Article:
A few weeks ago, I found myself driving around with Rocky. Rocky lives up near the North Carolina-Virginia line, and he had a historic site in mind that he wanted to show me. He took me to Buffalo Springs in Mecklenburg County, Virginia.
So that was the day I found myself in Buffalo Junction Va home of Buffalo Springs. It is much different if you visit the area today than in their hay day. Let’s take a look.
The area gained attention in 1726. Colonel William Byrd was surveying the boundary between Virginia and Carolina. The Colonel was witness to Native Americans killing a local buffalo for food and also drinking from a spring nearby hence the name Buffalo Springs.
Buffalo Springs, also known as Buffalo Lithia Springs. Why was it called Lithia? Because back in the 1800’s it was believed to contain lithium. Here is a quote from Bottled Poetry
…”for a person to obtain any therapeutic dose of lithium by drinking Buffalo Lithia Spring Water, he would have to drink from 150,000 to 225,000 gallons per day.”
The spring water became known for its healing properties and quickly gained worldwide popularity. Visitors to the spring began arriving as early as 1790. Notable guests like Thomas Jefferson, General Scott, and General Santa Anna were among the many who paid a visit to the spring.
As the springs gained popularity, the healing waters were shipped not only all over the US but as far away as Europe. A resort was built to accommodate those who wanted to visit and experience the spring water firsthand. This resort consisted of two hotels, two bowling alleys, a dining room that could seat 250 guests, a stocked lake, horseback riding, and walking trails.
Here is a quote describing the property written in Aug 1874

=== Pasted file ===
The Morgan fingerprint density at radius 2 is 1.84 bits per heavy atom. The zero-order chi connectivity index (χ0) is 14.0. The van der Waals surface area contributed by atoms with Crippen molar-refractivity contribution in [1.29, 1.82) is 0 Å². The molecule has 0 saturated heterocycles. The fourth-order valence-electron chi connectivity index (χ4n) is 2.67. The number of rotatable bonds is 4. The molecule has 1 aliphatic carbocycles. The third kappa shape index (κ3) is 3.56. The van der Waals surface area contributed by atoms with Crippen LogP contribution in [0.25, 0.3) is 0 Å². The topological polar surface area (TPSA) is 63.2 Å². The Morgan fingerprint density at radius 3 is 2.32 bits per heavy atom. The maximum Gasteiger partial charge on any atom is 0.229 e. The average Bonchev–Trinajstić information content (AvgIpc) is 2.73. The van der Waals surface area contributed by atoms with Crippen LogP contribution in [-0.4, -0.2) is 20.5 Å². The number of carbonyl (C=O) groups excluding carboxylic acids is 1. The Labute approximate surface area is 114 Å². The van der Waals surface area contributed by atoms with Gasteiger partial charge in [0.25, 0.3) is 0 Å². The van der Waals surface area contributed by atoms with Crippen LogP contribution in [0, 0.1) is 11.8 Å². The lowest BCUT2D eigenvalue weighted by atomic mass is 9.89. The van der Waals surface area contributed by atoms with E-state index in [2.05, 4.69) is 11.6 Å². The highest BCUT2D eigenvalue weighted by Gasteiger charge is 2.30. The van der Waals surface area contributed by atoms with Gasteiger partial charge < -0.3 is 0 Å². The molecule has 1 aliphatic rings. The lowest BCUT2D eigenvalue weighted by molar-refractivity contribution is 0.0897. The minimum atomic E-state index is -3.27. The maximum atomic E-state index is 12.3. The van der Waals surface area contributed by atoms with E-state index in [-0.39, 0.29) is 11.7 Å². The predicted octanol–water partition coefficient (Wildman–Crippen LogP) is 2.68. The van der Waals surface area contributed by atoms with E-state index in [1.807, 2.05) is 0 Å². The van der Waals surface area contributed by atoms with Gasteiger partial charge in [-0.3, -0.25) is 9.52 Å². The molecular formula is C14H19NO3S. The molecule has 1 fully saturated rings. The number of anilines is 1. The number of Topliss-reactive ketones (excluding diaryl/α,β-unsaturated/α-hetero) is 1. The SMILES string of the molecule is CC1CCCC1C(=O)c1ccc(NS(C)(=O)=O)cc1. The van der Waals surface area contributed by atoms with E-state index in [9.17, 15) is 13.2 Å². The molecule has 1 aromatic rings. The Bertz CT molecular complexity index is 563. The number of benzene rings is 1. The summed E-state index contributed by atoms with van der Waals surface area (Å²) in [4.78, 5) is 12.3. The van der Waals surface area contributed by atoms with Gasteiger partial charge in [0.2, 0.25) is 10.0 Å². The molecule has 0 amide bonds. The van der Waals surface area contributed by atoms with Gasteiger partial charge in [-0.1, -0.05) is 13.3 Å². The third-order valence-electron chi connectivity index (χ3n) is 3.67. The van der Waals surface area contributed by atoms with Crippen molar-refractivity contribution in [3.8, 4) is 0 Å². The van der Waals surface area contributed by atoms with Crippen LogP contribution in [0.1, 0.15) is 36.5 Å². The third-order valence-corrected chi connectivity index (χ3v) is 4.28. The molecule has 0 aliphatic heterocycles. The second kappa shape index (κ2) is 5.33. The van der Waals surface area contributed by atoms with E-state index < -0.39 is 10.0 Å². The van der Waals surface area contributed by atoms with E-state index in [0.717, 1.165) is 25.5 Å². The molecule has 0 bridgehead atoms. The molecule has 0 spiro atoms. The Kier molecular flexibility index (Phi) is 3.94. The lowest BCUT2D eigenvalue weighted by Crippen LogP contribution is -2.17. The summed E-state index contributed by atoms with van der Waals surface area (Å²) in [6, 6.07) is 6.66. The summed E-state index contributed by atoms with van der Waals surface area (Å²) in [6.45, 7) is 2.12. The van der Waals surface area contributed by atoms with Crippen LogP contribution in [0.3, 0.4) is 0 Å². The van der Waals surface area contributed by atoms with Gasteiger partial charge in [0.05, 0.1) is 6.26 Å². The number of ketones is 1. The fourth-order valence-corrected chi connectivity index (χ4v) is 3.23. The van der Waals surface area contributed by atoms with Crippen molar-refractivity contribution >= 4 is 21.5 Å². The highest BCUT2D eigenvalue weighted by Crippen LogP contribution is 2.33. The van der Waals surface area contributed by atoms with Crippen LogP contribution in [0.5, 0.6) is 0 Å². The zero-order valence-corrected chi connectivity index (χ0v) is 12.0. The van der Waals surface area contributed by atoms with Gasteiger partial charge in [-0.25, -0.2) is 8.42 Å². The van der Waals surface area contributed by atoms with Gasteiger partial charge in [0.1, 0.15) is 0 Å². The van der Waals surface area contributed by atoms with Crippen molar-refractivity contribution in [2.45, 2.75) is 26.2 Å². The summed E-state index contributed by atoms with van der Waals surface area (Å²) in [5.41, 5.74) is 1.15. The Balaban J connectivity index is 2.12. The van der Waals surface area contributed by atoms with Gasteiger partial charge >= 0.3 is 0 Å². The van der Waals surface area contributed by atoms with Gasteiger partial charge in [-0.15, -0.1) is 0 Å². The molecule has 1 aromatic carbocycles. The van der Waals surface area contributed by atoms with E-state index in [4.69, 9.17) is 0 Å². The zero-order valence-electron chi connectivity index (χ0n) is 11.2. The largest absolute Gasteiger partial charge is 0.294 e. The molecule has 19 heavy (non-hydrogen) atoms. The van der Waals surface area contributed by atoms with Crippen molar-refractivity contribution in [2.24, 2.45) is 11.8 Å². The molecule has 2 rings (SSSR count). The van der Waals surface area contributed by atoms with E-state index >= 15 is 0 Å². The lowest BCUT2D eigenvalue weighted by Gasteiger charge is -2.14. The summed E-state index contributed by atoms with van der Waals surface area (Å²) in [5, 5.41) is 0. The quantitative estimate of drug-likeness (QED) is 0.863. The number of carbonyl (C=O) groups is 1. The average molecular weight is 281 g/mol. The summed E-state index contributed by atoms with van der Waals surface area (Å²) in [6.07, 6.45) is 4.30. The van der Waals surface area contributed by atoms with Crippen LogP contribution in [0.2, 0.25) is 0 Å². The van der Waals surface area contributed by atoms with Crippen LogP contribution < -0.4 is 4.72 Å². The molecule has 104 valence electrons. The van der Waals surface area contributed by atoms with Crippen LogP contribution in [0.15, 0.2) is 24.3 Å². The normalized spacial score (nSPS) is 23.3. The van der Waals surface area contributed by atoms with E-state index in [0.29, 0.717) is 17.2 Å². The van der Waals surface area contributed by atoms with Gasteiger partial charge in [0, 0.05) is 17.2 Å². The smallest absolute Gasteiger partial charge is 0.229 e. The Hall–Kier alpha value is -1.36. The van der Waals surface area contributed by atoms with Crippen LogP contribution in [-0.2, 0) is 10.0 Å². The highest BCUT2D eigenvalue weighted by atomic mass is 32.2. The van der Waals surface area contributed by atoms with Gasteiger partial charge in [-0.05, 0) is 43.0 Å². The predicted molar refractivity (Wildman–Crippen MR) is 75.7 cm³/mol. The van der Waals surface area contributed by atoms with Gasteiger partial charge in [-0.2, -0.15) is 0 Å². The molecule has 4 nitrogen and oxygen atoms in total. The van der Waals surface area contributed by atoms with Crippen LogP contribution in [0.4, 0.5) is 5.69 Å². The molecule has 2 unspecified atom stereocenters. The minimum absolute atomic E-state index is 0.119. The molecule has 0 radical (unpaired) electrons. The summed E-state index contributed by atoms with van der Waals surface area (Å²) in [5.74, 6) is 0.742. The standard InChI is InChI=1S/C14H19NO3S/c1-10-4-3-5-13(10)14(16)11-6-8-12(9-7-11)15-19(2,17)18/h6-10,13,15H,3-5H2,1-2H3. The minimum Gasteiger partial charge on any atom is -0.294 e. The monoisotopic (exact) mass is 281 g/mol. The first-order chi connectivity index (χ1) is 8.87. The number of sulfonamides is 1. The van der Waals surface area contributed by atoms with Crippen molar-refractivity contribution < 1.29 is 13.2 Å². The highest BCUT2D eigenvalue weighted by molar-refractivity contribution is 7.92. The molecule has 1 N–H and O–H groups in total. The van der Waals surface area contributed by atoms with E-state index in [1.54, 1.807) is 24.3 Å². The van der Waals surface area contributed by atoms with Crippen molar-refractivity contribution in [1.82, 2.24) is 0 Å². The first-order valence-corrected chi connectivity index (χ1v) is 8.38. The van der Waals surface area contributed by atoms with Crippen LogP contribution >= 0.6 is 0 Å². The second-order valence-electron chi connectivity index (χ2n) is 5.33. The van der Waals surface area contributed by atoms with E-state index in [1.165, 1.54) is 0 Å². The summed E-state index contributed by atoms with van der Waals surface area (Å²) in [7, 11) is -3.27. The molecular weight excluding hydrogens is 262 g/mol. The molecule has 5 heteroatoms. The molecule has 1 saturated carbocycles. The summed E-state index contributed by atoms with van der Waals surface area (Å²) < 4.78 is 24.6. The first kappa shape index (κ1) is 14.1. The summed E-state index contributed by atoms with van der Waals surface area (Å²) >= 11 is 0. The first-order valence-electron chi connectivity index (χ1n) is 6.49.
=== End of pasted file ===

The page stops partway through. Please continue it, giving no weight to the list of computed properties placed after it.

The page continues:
“The Hotel is a one-story building, containing the ballroom, parlor, and office – a very admirable arrangement, as no one is so disturbed by the music and dancing. The dining room takes up another spacious building just in rear of the hotel. Scattered all over the grounds and around the edges of the beautiful green, are about 50 cottages, containing some 100 rooms.”
According to Abandoned Countrythe healing waters were a cure-all. Here are just a few things that could be treated, or so was the belief, with this curative spring water…
The ailments Buffalo Springs Lithia Water could lick reads like that long list of side effects from today’s miracle drugs: “dropsical affections, visceral obstructions, protracted intermittent and remittent fevers, chronic diseases of the skin, dyspepsia, convalescence from fevers of every grade and type, female complaints, and almost every disease of the pelvic organs of both sexes.”
If you visit the site today, you will find a public picnic area, shelter, and historic signs. The historic buildings are now gone; they have been dismantled and removed. You will still find the spring water flowing from a pipe on the property.
On my visit, I did drink from the spring. Does that mean I will enjoy the healing properties of this amazing water? One can only hope.
If you find yourself in the area, you should check out Buffalo Springs. You can enjoy the great outdoors, read about the history of the spring, and partake of a picnic lunch at one of the picnic tables. Don’t forget to take a drink of the cold spring water…you may never be the same:-)
We live in a fantastic world.
Get out and explore, and happy travels!